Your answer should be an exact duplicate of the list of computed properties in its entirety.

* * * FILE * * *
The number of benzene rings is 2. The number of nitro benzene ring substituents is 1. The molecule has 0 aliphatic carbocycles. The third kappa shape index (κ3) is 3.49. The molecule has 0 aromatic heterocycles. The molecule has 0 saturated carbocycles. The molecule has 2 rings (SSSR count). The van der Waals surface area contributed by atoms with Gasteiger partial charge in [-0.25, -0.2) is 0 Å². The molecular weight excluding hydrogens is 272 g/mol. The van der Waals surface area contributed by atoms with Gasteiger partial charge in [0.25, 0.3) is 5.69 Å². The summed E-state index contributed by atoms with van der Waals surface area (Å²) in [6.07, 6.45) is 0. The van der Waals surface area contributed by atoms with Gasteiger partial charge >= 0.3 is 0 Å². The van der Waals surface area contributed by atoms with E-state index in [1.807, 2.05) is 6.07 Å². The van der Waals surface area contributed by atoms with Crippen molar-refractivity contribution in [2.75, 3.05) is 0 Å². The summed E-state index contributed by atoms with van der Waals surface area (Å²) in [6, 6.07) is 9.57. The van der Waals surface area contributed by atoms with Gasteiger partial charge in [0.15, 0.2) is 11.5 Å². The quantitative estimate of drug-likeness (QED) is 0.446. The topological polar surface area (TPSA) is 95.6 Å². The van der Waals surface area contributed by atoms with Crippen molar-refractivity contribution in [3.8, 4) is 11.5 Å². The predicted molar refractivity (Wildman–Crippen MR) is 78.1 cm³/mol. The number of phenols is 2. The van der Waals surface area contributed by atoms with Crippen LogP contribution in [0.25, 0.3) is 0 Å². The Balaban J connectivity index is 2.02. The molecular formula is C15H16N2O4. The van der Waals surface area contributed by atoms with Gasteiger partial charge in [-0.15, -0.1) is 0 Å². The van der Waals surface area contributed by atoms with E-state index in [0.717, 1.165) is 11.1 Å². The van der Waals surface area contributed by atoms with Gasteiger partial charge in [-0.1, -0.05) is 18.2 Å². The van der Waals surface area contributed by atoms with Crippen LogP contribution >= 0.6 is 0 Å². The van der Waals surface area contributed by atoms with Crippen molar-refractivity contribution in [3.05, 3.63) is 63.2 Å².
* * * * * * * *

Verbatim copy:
The number of benzene rings is 2. The number of nitro benzene ring substituents is 1. The molecule has 0 aliphatic carbocycles. The third kappa shape index (κ3) is 3.49. The molecule has 0 aromatic heterocycles. The molecule has 0 saturated carbocycles. The molecule has 2 rings (SSSR count). The van der Waals surface area contributed by atoms with Gasteiger partial charge in [-0.25, -0.2) is 0 Å². The molecular weight excluding hydrogens is 272 g/mol. The van der Waals surface area contributed by atoms with Gasteiger partial charge in [0.25, 0.3) is 5.69 Å². The summed E-state index contributed by atoms with van der Waals surface area (Å²) in [6.07, 6.45) is 0. The van der Waals surface area contributed by atoms with Gasteiger partial charge >= 0.3 is 0 Å². The van der Waals surface area contributed by atoms with E-state index in [1.807, 2.05) is 6.07 Å². The van der Waals surface area contributed by atoms with Crippen molar-refractivity contribution in [2.75, 3.05) is 0 Å². The summed E-state index contributed by atoms with van der Waals surface area (Å²) in [6, 6.07) is 9.57. The van der Waals surface area contributed by atoms with Gasteiger partial charge in [0.15, 0.2) is 11.5 Å². The quantitative estimate of drug-likeness (QED) is 0.446. The topological polar surface area (TPSA) is 95.6 Å². The van der Waals surface area contributed by atoms with Crippen molar-refractivity contribution in [3.8, 4) is 11.5 Å². The predicted molar refractivity (Wildman–Crippen MR) is 78.1 cm³/mol. The number of phenols is 2. The van der Waals surface area contributed by atoms with Crippen LogP contribution in [0.25, 0.3) is 0 Å². The Balaban J connectivity index is 2.02. The molecular formula is C15H16N2O4. The van der Waals surface area contributed by atoms with Gasteiger partial charge in [-0.15, -0.1) is 0 Å². The van der Waals surface area contributed by atoms with E-state index in [0.717, 1.165) is 11.1 Å². The van der Waals surface area contributed by atoms with Gasteiger partial charge in [-0.1, -0.05) is 18.2 Å². The van der Waals surface area contributed by atoms with Crippen LogP contribution >= 0.6 is 0 Å². The van der Waals surface area contributed by atoms with Crippen molar-refractivity contribution in [3.05, 3.63) is 63.2 Å².